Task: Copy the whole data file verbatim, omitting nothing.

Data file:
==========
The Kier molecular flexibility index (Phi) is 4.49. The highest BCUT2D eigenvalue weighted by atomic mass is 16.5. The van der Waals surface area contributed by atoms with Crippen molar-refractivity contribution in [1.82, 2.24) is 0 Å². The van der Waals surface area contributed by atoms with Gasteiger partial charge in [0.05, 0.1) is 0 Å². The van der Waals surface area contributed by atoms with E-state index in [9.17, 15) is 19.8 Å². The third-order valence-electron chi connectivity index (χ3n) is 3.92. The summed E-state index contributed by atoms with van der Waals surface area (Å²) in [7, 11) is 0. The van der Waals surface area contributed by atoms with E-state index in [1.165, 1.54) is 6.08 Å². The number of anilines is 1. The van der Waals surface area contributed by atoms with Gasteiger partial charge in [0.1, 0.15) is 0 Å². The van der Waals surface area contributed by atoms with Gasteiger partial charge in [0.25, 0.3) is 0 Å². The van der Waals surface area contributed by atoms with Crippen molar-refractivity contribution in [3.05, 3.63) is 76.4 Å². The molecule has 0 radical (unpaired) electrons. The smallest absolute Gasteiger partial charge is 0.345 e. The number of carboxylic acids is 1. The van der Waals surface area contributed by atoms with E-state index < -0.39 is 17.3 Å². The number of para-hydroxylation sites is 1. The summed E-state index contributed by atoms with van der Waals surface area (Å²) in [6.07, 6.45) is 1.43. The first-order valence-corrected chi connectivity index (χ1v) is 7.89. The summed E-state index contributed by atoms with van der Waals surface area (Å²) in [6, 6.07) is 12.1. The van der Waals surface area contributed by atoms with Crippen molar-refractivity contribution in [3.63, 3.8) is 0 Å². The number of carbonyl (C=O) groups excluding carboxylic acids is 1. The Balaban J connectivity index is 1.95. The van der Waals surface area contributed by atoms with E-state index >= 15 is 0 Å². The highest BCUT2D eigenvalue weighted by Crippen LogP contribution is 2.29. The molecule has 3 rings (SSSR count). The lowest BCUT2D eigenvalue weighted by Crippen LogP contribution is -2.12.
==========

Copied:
The Kier molecular flexibility index (Phi) is 4.49. The highest BCUT2D eigenvalue weighted by atomic mass is 16.5. The van der Waals surface area contributed by atoms with Crippen molar-refractivity contribution in [1.82, 2.24) is 0 Å². The van der Waals surface area contributed by atoms with Gasteiger partial charge in [0.05, 0.1) is 0 Å². The van der Waals surface area contributed by atoms with E-state index in [9.17, 15) is 19.8 Å². The third-order valence-electron chi connectivity index (χ3n) is 3.92. The summed E-state index contributed by atoms with van der Waals surface area (Å²) in [7, 11) is 0. The van der Waals surface area contributed by atoms with E-state index in [1.165, 1.54) is 6.08 Å². The number of anilines is 1. The van der Waals surface area contributed by atoms with Gasteiger partial charge in [0.1, 0.15) is 0 Å². The van der Waals surface area contributed by atoms with Gasteiger partial charge in [0.25, 0.3) is 0 Å². The van der Waals surface area contributed by atoms with Crippen molar-refractivity contribution in [3.05, 3.63) is 76.4 Å². The molecule has 0 radical (unpaired) electrons. The smallest absolute Gasteiger partial charge is 0.345 e. The number of carboxylic acids is 1. The van der Waals surface area contributed by atoms with E-state index < -0.39 is 17.3 Å². The number of para-hydroxylation sites is 1. The summed E-state index contributed by atoms with van der Waals surface area (Å²) in [6.07, 6.45) is 1.43. The first-order valence-corrected chi connectivity index (χ1v) is 7.89. The summed E-state index contributed by atoms with van der Waals surface area (Å²) in [6, 6.07) is 12.1. The van der Waals surface area contributed by atoms with Crippen molar-refractivity contribution in [3.63, 3.8) is 0 Å². The number of carbonyl (C=O) groups excluding carboxylic acids is 1. The Balaban J connectivity index is 1.95. The van der Waals surface area contributed by atoms with E-state index >= 15 is 0 Å². The highest BCUT2D eigenvalue weighted by Crippen LogP contribution is 2.29. The molecule has 3 rings (SSSR count). The lowest BCUT2D eigenvalue weighted by Crippen LogP contribution is -2.12.